Sustainable Future, Hong Kong Tales
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Lai Shui-kee: Towards the twilight of the Shek Kip Mei Market

It’s noon. The blades of the fan swirl sluggishly, stirring the warm, dry air in the living room of a dated apartment.

During the short window of a noon break, Lai Shui-kee sneaks back to catch some horseraces as they are played lived on TV. His bet was on “Elegant Frames”, but it’s coming fifth only.  While it is a Sunday, two hours around noon is all Lai has for a break at the comfort of his own home.

With his brother he owns a fish stall in the Shep Kit Mei Market,five minutes away on foot. Save for this short break at noon, he works from 7.30 in the morning till seven in the evening, a routine he has mastered 360 days a year ever since he followed his father’s path when he came to Hong Kong in 1979, starting as his helper at the stall which he would inherit.

Business runs downhill in recent years. It makes it necessary to rush to a nearby taipai dong for a part-time job after dinner butchering fish.

“It comes down to a few hundred catties of fish I butcher a day. I do the guts as well, even for small fish that sells at 10 bucks. So one thousand fish goes under my knife a day!” says Lai as he switches off the television.

“Elegant Frame” makes a mighty comeback and winds up in the first place.

A solid 10 hours a day in the stall makes a no-nonsense lad like Lai a friendly folk to the some seventy vendors in the Shep Kit Mei market, a building of an area of 9,000 square meters located between the 19th and 20th block of Shek Kip Mei Estate.

The market houses 10 seafood and fishery stalls, each with its own suppliers and clientele. Lai’s stall specialises in refrigerated fish caught from the sea, while the next stall offers live catches, crabs spewing foams in wait for someone preparing a homely dinner to buy.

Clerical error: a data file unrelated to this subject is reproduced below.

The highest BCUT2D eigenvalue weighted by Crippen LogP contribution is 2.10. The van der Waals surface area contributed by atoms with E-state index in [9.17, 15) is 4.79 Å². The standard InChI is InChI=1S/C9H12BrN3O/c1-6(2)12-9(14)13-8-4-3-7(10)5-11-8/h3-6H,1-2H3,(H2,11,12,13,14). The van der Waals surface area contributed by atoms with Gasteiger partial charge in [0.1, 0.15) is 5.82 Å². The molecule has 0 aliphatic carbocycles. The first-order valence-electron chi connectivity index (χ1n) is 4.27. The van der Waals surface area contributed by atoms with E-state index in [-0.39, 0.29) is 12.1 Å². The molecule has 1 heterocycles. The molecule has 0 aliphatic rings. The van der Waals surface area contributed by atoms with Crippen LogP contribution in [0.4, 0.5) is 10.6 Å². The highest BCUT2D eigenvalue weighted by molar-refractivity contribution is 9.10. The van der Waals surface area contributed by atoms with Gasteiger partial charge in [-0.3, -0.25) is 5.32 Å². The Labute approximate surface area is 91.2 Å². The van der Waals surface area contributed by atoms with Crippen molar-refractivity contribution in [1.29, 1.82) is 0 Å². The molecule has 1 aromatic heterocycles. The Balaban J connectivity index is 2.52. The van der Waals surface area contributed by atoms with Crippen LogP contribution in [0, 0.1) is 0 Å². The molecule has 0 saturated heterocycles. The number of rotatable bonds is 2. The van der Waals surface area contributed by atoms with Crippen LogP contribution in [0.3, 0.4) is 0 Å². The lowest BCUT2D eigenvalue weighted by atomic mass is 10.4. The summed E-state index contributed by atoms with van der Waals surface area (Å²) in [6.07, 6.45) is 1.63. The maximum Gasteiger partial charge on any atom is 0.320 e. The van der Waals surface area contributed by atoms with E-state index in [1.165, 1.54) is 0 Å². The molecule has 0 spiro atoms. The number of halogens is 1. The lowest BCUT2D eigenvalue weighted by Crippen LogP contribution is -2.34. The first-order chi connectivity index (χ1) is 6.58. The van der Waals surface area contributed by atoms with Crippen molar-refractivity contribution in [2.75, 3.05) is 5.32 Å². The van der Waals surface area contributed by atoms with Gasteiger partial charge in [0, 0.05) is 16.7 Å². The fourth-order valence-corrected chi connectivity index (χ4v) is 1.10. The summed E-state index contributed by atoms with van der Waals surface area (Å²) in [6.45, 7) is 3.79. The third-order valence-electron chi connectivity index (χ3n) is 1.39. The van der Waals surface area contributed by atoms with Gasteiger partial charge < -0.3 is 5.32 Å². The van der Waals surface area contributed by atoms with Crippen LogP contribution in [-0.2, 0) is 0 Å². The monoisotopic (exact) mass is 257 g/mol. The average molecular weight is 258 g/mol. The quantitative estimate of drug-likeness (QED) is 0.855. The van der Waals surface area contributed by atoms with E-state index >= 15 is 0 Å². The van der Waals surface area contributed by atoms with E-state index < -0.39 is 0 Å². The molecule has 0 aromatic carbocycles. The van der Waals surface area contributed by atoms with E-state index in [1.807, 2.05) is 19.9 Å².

Even in peak hours when shoppers come for groceries, in between there are moments of recesses when these vendors have a few minutes to spare for some small talks with Lai, or “Bucktooth” as he is affectionately known here, usually about horseracing tips. “It’s when people talk and laugh away their time with each other. A great time to unwind.”

The aging premise, poor ventilation and wasteful layout are some of the problems afflicting Shep Kit Mei Market, which is now pending redevelopment in five years. Long-time businesses like Lai’s, which has run for over 30 years, are prioritized for relocation into the redeveloped market, although, at 53, Lai’d rather give up the fish stall which helped himraise the entire family, even with reluctance. 

“Businesses like this fish stall aren’t going well these days. Sourcing and selling are getting difficult. People know deep-sea fish is better for your body, but their prices spike up. The natural environment changed. The local fishermen bomb the fish out and leave nothing to the sea, so stocks are depleting. When I got in the trade, a catty of bream was 4.80; now it sells at 80 dollars and comes in for 70 dollars. Red Bigeye comes in for 99 dollars a catty as well. And they never give you the full weight. It used to be a full 15 catty for a carton of shrimps, not the scanty nine or 10 catty that you have to put up with now.” And Sham Shui Po is an aged community of weak consuming power. As the market draws less and less people in, even though his is already a reputed stall, Lai’s business struggles to keep head above water.